NSW creates Western Sydney digital twin

Stuart Corner

NSW Customer Service Minister Victor Dominello has unveiled the NSW Spatial Digital Twin, promising the tool would improve urban planning by providing real-time information and visualisation of urban infrastructure both above and below ground.

Mr Dominello said the project was “truly transformational technology”, containing the locations of 22 million trees with height and canopy attributes, almost 20,000km of roads in 3D, 7,000 3D strata plans and 546,206 buildings.

The government said the digital twin would enable engineering construction projects to planned, built and operated virtually before being physically realised, boosting confidence in projects and improving their performance by enabling them to be optimised before construction commenced.

Digital Twin: Replacing 2D maps with 4D models

NSW Spatial Services said that while the primary focus of the Digital Twin was to aid infrastructure planning and delivery, it would benefit service delivery, environmental management, natural resource management, emergency management and counterterrorism.

Mr Dominello said it was primarily a tool for industry and the community. “You need to use this asset to get your advantage, not just here in Australia but around the world. Leverage off this and you increase your bottom line.”

The digital twin concept was coined by Dr Michael Grieves and John Vickers at the University of Michigan in 2002. A digital twin is a digital replication of a real world system that is able to provide valuable information about the state of that system by having access to an enormous amount of data, both static and real-time, about the system.

In 2017 IT research firm Gartner named digital twin one of the one of the top 10 strategic technology trends.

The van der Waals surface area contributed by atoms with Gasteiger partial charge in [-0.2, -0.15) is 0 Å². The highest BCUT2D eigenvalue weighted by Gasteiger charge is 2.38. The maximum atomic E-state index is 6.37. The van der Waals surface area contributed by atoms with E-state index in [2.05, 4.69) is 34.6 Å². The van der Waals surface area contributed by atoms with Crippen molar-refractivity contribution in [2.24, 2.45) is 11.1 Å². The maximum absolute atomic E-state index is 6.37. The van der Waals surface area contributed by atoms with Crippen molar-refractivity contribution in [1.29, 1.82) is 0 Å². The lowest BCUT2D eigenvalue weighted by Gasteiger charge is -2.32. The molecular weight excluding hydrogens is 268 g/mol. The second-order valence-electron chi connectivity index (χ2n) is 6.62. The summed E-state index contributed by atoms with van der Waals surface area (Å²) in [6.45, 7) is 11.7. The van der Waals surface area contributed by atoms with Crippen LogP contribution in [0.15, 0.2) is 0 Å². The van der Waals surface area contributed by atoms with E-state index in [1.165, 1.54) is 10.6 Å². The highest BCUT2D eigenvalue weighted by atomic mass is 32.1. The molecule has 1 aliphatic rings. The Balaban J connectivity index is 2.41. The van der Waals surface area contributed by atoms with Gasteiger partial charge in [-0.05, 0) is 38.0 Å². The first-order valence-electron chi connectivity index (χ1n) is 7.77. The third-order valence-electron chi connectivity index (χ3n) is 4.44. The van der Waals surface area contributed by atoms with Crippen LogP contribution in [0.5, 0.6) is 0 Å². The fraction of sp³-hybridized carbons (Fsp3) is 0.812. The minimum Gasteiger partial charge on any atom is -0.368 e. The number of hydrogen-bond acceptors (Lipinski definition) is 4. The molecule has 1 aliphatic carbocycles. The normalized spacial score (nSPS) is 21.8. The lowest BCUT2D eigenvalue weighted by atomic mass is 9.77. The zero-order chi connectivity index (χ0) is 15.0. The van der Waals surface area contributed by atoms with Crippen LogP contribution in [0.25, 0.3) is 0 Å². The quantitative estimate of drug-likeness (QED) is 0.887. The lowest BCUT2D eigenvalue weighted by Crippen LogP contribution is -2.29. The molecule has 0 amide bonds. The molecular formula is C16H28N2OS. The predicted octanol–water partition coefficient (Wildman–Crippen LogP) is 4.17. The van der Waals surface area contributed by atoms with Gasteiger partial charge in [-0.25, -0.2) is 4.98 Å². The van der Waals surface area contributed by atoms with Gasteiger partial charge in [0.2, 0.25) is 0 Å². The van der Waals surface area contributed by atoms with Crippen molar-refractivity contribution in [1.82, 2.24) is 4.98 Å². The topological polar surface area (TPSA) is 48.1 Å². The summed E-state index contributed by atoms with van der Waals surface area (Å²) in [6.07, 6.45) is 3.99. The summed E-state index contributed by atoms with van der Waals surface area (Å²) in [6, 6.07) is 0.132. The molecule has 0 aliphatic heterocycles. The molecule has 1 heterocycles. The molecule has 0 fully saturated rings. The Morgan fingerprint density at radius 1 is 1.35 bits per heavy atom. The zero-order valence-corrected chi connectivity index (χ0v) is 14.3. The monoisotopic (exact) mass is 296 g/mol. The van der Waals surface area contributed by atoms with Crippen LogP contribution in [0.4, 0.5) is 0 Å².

Development of the NSW Spatial Digital Twin follows a recommendation of the 2018 State Infrastructure Strategy that set out the government’s priorities to 2038.

It called for an upgrade of the state’s Foundation Spatial Data Framework from a two-dimensional map to a four-dimensional model (3D + time). While the official launch was today, the Digital Twin went live on the NSW Spatial Services website in February 2019.

At launch, the NSW Spatial Digital Twin covers only the council areas in the Western Sydney City Deal: the Blue Mountains, Camden, Campbelltown, Fairfield, Hawkesbury, Liverpool, Penrith and Wollondilly.

But Mr Dominello said there were plans to extend it state-wide and beyond, in collaboration with other the federal and other state governments. (City Deals are partnerships between federal, state and local governments aimed at making cities more productive and liveable).

The digital twin can be accessed by any browser and the source data is held in the various datasets, so any change in that data is immediately reflected in the digital twin.

CSIRO’s Data 61 division has been responsible for building the system that enables the visualisation of the underlying data, using its TerriaJS platform. Data61’s MAGDA technology enables data owners to restrict access to specific types of data to authorised users.

While the NSW Spatial Digital Twin uses many existing datasets some new ones have been created specifically for the project.

Hardcopy plans for residential strata properties in the coverage area are being digitised, enabling details of these to viewed through the portal, down to the location of individual units within the property.

A 3D aerial scan of the central Western Sydney area has been taken and mapped so that there is digital data on the precise location and size of all the buildings, linked to the visual appearance of those buildings. Data61’s Web Spatial Systems Group leader Mats Henrikson, told InnovationAus it was the world’s largest 3D scans.

“They take a series of photos, and an algorithm turns those into 3D objects, so you get a 3D model of the city.”

Mr Henrikson said the team was looking to expand into other applications such as bushfire prediction. Combining terrain data with temperature, wind, soil moisture data could enable accurate predictions of the speed and direction in which a fire might spread.

The digital twin could also be useful for anyone looking to move house, he said. “I recently bought a house and I could see where the school was, where there was a park. And I have had issues with flooding in the past, so I could see where the creeks were.” There is also some property pricing information included.

Do you know more? Contact James Riley via Email.

Leave a Comment

Related stories